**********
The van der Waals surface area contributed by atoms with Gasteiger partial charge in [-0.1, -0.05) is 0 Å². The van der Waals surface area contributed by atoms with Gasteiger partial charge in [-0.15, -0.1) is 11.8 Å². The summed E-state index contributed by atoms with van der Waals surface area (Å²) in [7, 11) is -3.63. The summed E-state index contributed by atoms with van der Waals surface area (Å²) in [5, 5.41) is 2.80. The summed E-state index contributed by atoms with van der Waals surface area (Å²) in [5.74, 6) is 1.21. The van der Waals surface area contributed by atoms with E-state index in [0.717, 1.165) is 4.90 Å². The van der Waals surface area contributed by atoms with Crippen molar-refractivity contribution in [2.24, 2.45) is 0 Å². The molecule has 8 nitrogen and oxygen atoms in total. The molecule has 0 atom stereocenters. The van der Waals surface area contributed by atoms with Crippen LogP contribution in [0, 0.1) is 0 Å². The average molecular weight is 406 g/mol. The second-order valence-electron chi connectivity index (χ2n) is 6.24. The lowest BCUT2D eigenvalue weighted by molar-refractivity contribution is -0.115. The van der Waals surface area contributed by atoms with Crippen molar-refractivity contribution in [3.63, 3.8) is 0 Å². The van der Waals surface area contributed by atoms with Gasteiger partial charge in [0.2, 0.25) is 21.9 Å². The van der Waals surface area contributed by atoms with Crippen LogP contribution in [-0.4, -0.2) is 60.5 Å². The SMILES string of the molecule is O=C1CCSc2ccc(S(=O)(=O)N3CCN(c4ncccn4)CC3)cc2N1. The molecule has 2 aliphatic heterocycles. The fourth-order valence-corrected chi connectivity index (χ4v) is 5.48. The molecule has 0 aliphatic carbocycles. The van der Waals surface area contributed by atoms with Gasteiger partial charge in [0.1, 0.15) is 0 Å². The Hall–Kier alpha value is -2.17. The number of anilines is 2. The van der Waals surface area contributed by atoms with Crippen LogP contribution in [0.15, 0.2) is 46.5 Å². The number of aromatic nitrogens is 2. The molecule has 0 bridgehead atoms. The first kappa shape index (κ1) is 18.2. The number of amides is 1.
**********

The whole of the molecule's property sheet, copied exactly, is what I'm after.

The van der Waals surface area contributed by atoms with Gasteiger partial charge in [-0.1, -0.05) is 0 Å². The van der Waals surface area contributed by atoms with Gasteiger partial charge in [-0.15, -0.1) is 11.8 Å². The summed E-state index contributed by atoms with van der Waals surface area (Å²) in [7, 11) is -3.63. The summed E-state index contributed by atoms with van der Waals surface area (Å²) in [5, 5.41) is 2.80. The summed E-state index contributed by atoms with van der Waals surface area (Å²) in [5.74, 6) is 1.21. The van der Waals surface area contributed by atoms with E-state index in [0.717, 1.165) is 4.90 Å². The van der Waals surface area contributed by atoms with Crippen molar-refractivity contribution in [2.24, 2.45) is 0 Å². The molecule has 8 nitrogen and oxygen atoms in total. The molecule has 0 atom stereocenters. The van der Waals surface area contributed by atoms with Crippen LogP contribution in [0, 0.1) is 0 Å². The average molecular weight is 406 g/mol. The second-order valence-electron chi connectivity index (χ2n) is 6.24. The lowest BCUT2D eigenvalue weighted by molar-refractivity contribution is -0.115. The van der Waals surface area contributed by atoms with Crippen molar-refractivity contribution in [3.63, 3.8) is 0 Å². The van der Waals surface area contributed by atoms with Gasteiger partial charge in [0.2, 0.25) is 21.9 Å². The van der Waals surface area contributed by atoms with Crippen LogP contribution in [-0.4, -0.2) is 60.5 Å². The SMILES string of the molecule is O=C1CCSc2ccc(S(=O)(=O)N3CCN(c4ncccn4)CC3)cc2N1. The molecule has 2 aliphatic heterocycles. The fourth-order valence-corrected chi connectivity index (χ4v) is 5.48. The molecule has 0 aliphatic carbocycles. The van der Waals surface area contributed by atoms with Gasteiger partial charge in [0.1, 0.15) is 0 Å². The Hall–Kier alpha value is -2.17. The number of anilines is 2. The van der Waals surface area contributed by atoms with Crippen LogP contribution in [0.15, 0.2) is 46.5 Å². The number of aromatic nitrogens is 2. The molecule has 0 bridgehead atoms. The first kappa shape index (κ1) is 18.2. The number of amides is 1.